Sayer Ji, founder and editor of and author of How X-Ray Mammography is Accelerating the Epidemic of Breast Cancer, writes a concise and powerful report about this topic so rarely discussed in our medical arena.  I encourage you to read the full report.  Below are some salient points about his findings.

  • British Journal of Radiobiology 2006 – article revealed that the type of radiation used in X-ray based breast screening is much more carcinogenic than previously believed as compelling evidence demonstrated that the low-energy X-rays used in mammography are about 4 times – but could be as much as 6 times- more effective in causing mutational damage than the higher energy X-rays.
  • The above finding notes that since the current radiation risk of mammograms is based on high-energy gamma radiation it thus implies that the risks of radiation-induced breast cancer for mammography X-rays are also underestimated by the same factor.

While this seems counter-intuitive, the truth is that low-energy (often called “low-dose”) X-ray used in mammograms is more dangerous than high-energy X-ray like those used in a chest X-ray.

During my training, I learned that high-energy radiation (ie: chest X-ray) has smaller fast moving photons causing less cellular DNA damage due to size and speed. On the other hand, low-energy (low-dose) radiation (ie: mammography) has larger, slower moving photons which can and do cause double strand breaks within the DNA of susceptible cells; damage that cannot be repaired by the cell.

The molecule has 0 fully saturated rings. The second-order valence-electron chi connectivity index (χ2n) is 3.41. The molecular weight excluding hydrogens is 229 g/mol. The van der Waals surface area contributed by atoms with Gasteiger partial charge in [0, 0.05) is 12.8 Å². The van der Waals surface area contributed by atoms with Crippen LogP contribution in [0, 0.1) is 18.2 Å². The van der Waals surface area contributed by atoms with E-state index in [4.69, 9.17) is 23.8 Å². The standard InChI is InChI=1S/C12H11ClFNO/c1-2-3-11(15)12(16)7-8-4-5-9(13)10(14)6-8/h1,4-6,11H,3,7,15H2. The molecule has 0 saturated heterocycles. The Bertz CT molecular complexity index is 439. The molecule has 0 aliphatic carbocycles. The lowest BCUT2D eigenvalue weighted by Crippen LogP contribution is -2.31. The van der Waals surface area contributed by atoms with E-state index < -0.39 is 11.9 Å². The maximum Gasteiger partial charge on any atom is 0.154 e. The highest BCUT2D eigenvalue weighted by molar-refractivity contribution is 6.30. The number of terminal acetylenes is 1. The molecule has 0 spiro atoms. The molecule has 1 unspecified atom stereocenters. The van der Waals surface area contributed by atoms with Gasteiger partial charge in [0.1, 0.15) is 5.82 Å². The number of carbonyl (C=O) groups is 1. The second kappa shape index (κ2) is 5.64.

A recent report discusses the impact of radiation on young women with genetic mutations:  Radiation May Increase Breast Cancer Risk. Young women who have a genetic predisposition to breast cancer may benefit from MRI or other non-radiation type screening.

How Much Radiation?

According to the Journal of the National Cancer Institute (2011), a mammogram uses 4 mSv of radiation versus the 0.02 mSv from the average chest X-ray. Thus, a mammogram delivers 200 times more radiation than a typical chest X-ray. Obviously,the effects of the x-ray are different and perhaps should not be compared.

The current risk model used today to tell women the amount of radiation they are exposed to in a mammogram has two fundamental flaws:


  • It is based on the higher-energy radiation emission (radiation from the atomic bomb or a chest X-ray).